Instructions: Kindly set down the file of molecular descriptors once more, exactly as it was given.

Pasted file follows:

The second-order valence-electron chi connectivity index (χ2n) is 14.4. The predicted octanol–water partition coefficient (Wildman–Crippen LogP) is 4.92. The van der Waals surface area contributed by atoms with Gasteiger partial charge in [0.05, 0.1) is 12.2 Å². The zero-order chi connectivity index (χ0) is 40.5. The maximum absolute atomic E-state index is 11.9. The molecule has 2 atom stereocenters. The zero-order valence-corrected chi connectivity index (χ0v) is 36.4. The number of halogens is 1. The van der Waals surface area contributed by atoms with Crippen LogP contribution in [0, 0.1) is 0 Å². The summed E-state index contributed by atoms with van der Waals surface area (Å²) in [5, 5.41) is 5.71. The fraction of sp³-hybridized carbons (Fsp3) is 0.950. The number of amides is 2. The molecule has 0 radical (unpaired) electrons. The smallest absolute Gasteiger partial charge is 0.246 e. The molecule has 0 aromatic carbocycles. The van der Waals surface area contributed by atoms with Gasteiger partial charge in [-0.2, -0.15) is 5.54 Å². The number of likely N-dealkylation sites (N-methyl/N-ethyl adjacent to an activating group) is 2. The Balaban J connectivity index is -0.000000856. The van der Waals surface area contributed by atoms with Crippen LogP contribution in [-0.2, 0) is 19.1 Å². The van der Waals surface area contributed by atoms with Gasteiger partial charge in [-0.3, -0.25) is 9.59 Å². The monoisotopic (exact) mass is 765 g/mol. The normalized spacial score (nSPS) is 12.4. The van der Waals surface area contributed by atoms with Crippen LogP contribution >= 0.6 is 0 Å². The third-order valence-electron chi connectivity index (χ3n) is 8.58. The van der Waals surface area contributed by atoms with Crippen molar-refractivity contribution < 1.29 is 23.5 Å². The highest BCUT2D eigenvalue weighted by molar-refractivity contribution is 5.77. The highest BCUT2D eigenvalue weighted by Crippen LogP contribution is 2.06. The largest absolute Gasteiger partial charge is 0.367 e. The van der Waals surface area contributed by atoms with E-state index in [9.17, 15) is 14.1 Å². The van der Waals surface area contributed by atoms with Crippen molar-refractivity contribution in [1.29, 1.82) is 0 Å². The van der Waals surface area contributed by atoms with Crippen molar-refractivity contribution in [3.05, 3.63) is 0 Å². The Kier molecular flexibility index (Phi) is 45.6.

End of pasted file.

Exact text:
The second-order valence-electron chi connectivity index (χ2n) is 14.4. The predicted octanol–water partition coefficient (Wildman–Crippen LogP) is 4.92. The van der Waals surface area contributed by atoms with Gasteiger partial charge in [0.05, 0.1) is 12.2 Å². The zero-order chi connectivity index (χ0) is 40.5. The maximum absolute atomic E-state index is 11.9. The molecule has 2 atom stereocenters. The zero-order valence-corrected chi connectivity index (χ0v) is 36.4. The number of halogens is 1. The van der Waals surface area contributed by atoms with Crippen LogP contribution in [0, 0.1) is 0 Å². The summed E-state index contributed by atoms with van der Waals surface area (Å²) in [5, 5.41) is 5.71. The fraction of sp³-hybridized carbons (Fsp3) is 0.950. The number of amides is 2. The molecule has 0 radical (unpaired) electrons. The smallest absolute Gasteiger partial charge is 0.246 e. The molecule has 0 aromatic carbocycles. The van der Waals surface area contributed by atoms with Gasteiger partial charge in [-0.2, -0.15) is 5.54 Å². The number of likely N-dealkylation sites (N-methyl/N-ethyl adjacent to an activating group) is 2. The Balaban J connectivity index is -0.000000856. The van der Waals surface area contributed by atoms with Crippen LogP contribution in [-0.2, 0) is 19.1 Å². The van der Waals surface area contributed by atoms with Gasteiger partial charge in [-0.3, -0.25) is 9.59 Å². The monoisotopic (exact) mass is 765 g/mol. The normalized spacial score (nSPS) is 12.4. The van der Waals surface area contributed by atoms with Crippen LogP contribution >= 0.6 is 0 Å². The third-order valence-electron chi connectivity index (χ3n) is 8.58. The van der Waals surface area contributed by atoms with Crippen molar-refractivity contribution < 1.29 is 23.5 Å². The highest BCUT2D eigenvalue weighted by molar-refractivity contribution is 5.77. The highest BCUT2D eigenvalue weighted by Crippen LogP contribution is 2.06. The largest absolute Gasteiger partial charge is 0.367 e. The van der Waals surface area contributed by atoms with E-state index in [9.17, 15) is 14.1 Å². The van der Waals surface area contributed by atoms with Crippen molar-refractivity contribution in [1.29, 1.82) is 0 Å². The van der Waals surface area contributed by atoms with Crippen molar-refractivity contribution in [3.05, 3.63) is 0 Å². The Kier molecular flexibility index (Phi) is 45.6.